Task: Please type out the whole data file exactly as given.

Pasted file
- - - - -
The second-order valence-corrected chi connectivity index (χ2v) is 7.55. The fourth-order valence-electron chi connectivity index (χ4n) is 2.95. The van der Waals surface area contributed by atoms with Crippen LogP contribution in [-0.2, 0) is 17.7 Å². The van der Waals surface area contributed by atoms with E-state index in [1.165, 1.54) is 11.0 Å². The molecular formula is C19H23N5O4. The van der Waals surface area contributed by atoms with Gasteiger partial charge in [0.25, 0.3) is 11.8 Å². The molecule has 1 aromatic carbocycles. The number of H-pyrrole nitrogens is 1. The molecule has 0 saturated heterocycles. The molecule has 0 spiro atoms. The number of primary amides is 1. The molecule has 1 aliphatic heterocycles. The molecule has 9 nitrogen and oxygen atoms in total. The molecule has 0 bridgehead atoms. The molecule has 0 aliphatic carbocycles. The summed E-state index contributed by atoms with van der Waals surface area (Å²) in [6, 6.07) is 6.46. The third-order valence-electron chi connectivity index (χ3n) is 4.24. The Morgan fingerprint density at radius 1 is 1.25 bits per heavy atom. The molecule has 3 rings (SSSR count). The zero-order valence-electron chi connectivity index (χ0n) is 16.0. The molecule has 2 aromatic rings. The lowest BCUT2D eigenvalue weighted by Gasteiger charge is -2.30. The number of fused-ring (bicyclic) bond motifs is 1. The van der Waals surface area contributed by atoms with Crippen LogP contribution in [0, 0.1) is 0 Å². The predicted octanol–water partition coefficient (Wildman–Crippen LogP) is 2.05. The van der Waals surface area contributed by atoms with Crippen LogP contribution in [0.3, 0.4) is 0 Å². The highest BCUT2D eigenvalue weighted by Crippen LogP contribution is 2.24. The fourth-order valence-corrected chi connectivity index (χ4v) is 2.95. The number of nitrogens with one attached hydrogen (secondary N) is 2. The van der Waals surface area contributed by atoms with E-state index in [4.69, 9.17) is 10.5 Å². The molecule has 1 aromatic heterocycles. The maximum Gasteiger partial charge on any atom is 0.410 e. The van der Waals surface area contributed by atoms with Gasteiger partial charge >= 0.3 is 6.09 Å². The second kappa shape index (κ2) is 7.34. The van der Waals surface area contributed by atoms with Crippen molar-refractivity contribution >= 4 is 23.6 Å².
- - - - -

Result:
The second-order valence-corrected chi connectivity index (χ2v) is 7.55. The fourth-order valence-electron chi connectivity index (χ4n) is 2.95. The van der Waals surface area contributed by atoms with Crippen LogP contribution in [-0.2, 0) is 17.7 Å². The van der Waals surface area contributed by atoms with E-state index in [1.165, 1.54) is 11.0 Å². The molecular formula is C19H23N5O4. The van der Waals surface area contributed by atoms with Gasteiger partial charge in [0.25, 0.3) is 11.8 Å². The molecule has 1 aromatic carbocycles. The number of H-pyrrole nitrogens is 1. The molecule has 0 saturated heterocycles. The molecule has 0 spiro atoms. The number of primary amides is 1. The molecule has 1 aliphatic heterocycles. The molecule has 9 nitrogen and oxygen atoms in total. The molecule has 0 bridgehead atoms. The molecule has 0 aliphatic carbocycles. The summed E-state index contributed by atoms with van der Waals surface area (Å²) in [6, 6.07) is 6.46. The third-order valence-electron chi connectivity index (χ3n) is 4.24. The Morgan fingerprint density at radius 1 is 1.25 bits per heavy atom. The molecule has 3 rings (SSSR count). The zero-order valence-electron chi connectivity index (χ0n) is 16.0. The molecule has 2 aromatic rings. The lowest BCUT2D eigenvalue weighted by Gasteiger charge is -2.30. The number of fused-ring (bicyclic) bond motifs is 1. The van der Waals surface area contributed by atoms with Crippen LogP contribution in [0, 0.1) is 0 Å². The predicted octanol–water partition coefficient (Wildman–Crippen LogP) is 2.05. The van der Waals surface area contributed by atoms with Crippen LogP contribution in [0.3, 0.4) is 0 Å². The highest BCUT2D eigenvalue weighted by Crippen LogP contribution is 2.24. The fourth-order valence-corrected chi connectivity index (χ4v) is 2.95. The number of nitrogens with one attached hydrogen (secondary N) is 2. The van der Waals surface area contributed by atoms with E-state index in [4.69, 9.17) is 10.5 Å². The molecule has 1 aromatic heterocycles. The maximum Gasteiger partial charge on any atom is 0.410 e. The van der Waals surface area contributed by atoms with Gasteiger partial charge >= 0.3 is 6.09 Å². The second kappa shape index (κ2) is 7.34. The van der Waals surface area contributed by atoms with Crippen molar-refractivity contribution >= 4 is 23.6 Å².